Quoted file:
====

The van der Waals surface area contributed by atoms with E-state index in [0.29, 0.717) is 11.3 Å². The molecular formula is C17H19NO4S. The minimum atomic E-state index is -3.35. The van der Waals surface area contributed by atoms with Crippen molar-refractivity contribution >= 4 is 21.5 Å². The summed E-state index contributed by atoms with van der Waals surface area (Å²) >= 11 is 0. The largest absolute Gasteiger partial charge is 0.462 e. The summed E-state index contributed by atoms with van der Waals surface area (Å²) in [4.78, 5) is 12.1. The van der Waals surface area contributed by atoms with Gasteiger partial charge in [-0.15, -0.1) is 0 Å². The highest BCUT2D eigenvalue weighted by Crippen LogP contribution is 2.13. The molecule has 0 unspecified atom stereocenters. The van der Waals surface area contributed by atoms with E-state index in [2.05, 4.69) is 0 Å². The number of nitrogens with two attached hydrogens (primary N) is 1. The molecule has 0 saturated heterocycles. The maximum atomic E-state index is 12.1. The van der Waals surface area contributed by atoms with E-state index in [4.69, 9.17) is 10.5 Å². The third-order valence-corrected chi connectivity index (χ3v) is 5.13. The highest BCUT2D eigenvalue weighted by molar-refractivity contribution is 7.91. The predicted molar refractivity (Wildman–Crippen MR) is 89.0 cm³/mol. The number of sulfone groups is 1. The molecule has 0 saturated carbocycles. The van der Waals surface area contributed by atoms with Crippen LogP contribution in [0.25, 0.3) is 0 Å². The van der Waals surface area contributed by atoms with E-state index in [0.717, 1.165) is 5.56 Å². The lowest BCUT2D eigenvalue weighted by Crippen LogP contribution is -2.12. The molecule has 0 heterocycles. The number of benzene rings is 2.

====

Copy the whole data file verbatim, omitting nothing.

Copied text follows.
The van der Waals surface area contributed by atoms with E-state index in [0.29, 0.717) is 11.3 Å². The molecular formula is C17H19NO4S. The minimum atomic E-state index is -3.35. The van der Waals surface area contributed by atoms with Crippen molar-refractivity contribution >= 4 is 21.5 Å². The summed E-state index contributed by atoms with van der Waals surface area (Å²) >= 11 is 0. The largest absolute Gasteiger partial charge is 0.462 e. The summed E-state index contributed by atoms with van der Waals surface area (Å²) in [4.78, 5) is 12.1. The van der Waals surface area contributed by atoms with Gasteiger partial charge in [-0.15, -0.1) is 0 Å². The highest BCUT2D eigenvalue weighted by Crippen LogP contribution is 2.13. The molecule has 0 unspecified atom stereocenters. The van der Waals surface area contributed by atoms with E-state index in [2.05, 4.69) is 0 Å². The number of nitrogens with two attached hydrogens (primary N) is 1. The molecule has 0 saturated heterocycles. The maximum atomic E-state index is 12.1. The van der Waals surface area contributed by atoms with E-state index in [4.69, 9.17) is 10.5 Å². The third-order valence-corrected chi connectivity index (χ3v) is 5.13. The highest BCUT2D eigenvalue weighted by molar-refractivity contribution is 7.91. The predicted molar refractivity (Wildman–Crippen MR) is 89.0 cm³/mol. The number of sulfone groups is 1. The molecule has 0 saturated carbocycles. The van der Waals surface area contributed by atoms with Crippen LogP contribution in [0.25, 0.3) is 0 Å². The van der Waals surface area contributed by atoms with E-state index in [0.717, 1.165) is 5.56 Å². The lowest BCUT2D eigenvalue weighted by Crippen LogP contribution is -2.12. The molecule has 0 heterocycles. The number of benzene rings is 2.